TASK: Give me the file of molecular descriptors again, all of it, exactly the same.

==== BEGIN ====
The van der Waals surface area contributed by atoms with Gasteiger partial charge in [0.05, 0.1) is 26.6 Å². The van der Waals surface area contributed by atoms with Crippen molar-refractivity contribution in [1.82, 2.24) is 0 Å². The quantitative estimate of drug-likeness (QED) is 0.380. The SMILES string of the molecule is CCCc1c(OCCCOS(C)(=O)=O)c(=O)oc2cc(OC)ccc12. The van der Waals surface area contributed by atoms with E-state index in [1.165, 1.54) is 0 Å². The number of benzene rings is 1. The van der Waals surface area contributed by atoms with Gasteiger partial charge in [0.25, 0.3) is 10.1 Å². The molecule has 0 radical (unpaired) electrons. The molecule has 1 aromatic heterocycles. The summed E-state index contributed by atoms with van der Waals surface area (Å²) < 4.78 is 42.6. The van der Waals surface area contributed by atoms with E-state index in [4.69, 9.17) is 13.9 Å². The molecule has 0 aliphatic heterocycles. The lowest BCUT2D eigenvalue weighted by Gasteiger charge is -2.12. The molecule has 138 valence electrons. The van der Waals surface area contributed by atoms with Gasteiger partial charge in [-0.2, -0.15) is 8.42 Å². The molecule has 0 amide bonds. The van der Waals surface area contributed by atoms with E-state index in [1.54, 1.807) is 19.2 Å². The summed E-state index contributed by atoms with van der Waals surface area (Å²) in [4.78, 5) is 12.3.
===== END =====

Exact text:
The van der Waals surface area contributed by atoms with Gasteiger partial charge in [0.05, 0.1) is 26.6 Å². The van der Waals surface area contributed by atoms with Crippen molar-refractivity contribution in [1.82, 2.24) is 0 Å². The quantitative estimate of drug-likeness (QED) is 0.380. The SMILES string of the molecule is CCCc1c(OCCCOS(C)(=O)=O)c(=O)oc2cc(OC)ccc12. The van der Waals surface area contributed by atoms with E-state index in [1.165, 1.54) is 0 Å². The number of benzene rings is 1. The van der Waals surface area contributed by atoms with Gasteiger partial charge in [0.25, 0.3) is 10.1 Å². The molecule has 0 radical (unpaired) electrons. The molecule has 1 aromatic heterocycles. The summed E-state index contributed by atoms with van der Waals surface area (Å²) < 4.78 is 42.6. The van der Waals surface area contributed by atoms with E-state index in [4.69, 9.17) is 13.9 Å². The molecule has 0 aliphatic heterocycles. The lowest BCUT2D eigenvalue weighted by Gasteiger charge is -2.12. The molecule has 138 valence electrons. The van der Waals surface area contributed by atoms with Gasteiger partial charge in [-0.2, -0.15) is 8.42 Å². The molecule has 0 amide bonds. The van der Waals surface area contributed by atoms with E-state index in [1.54, 1.807) is 19.2 Å². The summed E-state index contributed by atoms with van der Waals surface area (Å²) in [4.78, 5) is 12.3.